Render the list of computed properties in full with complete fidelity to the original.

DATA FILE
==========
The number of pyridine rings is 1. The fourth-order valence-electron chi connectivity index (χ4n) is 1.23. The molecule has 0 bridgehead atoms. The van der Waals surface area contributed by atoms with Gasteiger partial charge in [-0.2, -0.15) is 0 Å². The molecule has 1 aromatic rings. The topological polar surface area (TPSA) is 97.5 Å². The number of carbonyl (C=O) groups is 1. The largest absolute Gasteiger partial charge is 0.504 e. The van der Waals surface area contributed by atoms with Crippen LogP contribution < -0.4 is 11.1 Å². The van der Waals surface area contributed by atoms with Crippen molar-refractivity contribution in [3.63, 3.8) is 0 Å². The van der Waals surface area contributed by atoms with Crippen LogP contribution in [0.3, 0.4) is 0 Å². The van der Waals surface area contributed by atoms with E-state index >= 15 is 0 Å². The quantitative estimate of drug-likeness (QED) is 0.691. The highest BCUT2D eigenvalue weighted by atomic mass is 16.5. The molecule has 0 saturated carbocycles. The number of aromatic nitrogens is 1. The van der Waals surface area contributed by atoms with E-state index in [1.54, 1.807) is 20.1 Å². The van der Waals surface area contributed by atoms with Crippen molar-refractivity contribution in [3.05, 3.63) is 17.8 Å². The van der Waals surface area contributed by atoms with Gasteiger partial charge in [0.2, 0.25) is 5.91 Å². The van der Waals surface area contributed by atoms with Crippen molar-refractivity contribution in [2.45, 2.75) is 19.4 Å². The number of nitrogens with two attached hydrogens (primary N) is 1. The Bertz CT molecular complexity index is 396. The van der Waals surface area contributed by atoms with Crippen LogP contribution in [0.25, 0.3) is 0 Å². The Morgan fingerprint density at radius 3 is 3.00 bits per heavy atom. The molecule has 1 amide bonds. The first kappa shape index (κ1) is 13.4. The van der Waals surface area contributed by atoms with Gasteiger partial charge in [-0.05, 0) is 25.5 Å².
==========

The number of pyridine rings is 1. The fourth-order valence-electron chi connectivity index (χ4n) is 1.23. The molecule has 0 bridgehead atoms. The van der Waals surface area contributed by atoms with Gasteiger partial charge in [-0.2, -0.15) is 0 Å². The molecule has 1 aromatic rings. The topological polar surface area (TPSA) is 97.5 Å². The number of carbonyl (C=O) groups is 1. The largest absolute Gasteiger partial charge is 0.504 e. The van der Waals surface area contributed by atoms with Crippen LogP contribution < -0.4 is 11.1 Å². The van der Waals surface area contributed by atoms with Crippen molar-refractivity contribution in [3.63, 3.8) is 0 Å². The van der Waals surface area contributed by atoms with Crippen LogP contribution in [0.3, 0.4) is 0 Å². The van der Waals surface area contributed by atoms with E-state index >= 15 is 0 Å². The quantitative estimate of drug-likeness (QED) is 0.691. The highest BCUT2D eigenvalue weighted by atomic mass is 16.5. The molecule has 0 saturated carbocycles. The number of aromatic nitrogens is 1. The van der Waals surface area contributed by atoms with E-state index in [1.54, 1.807) is 20.1 Å². The van der Waals surface area contributed by atoms with Crippen molar-refractivity contribution in [3.05, 3.63) is 17.8 Å². The van der Waals surface area contributed by atoms with Gasteiger partial charge in [0.2, 0.25) is 5.91 Å². The van der Waals surface area contributed by atoms with Crippen molar-refractivity contribution in [2.45, 2.75) is 19.4 Å². The number of nitrogens with two attached hydrogens (primary N) is 1. The Bertz CT molecular complexity index is 396. The van der Waals surface area contributed by atoms with Crippen LogP contribution in [0.25, 0.3) is 0 Å². The Morgan fingerprint density at radius 3 is 3.00 bits per heavy atom. The molecule has 1 amide bonds. The first kappa shape index (κ1) is 13.4. The van der Waals surface area contributed by atoms with Gasteiger partial charge in [-0.05, 0) is 25.5 Å².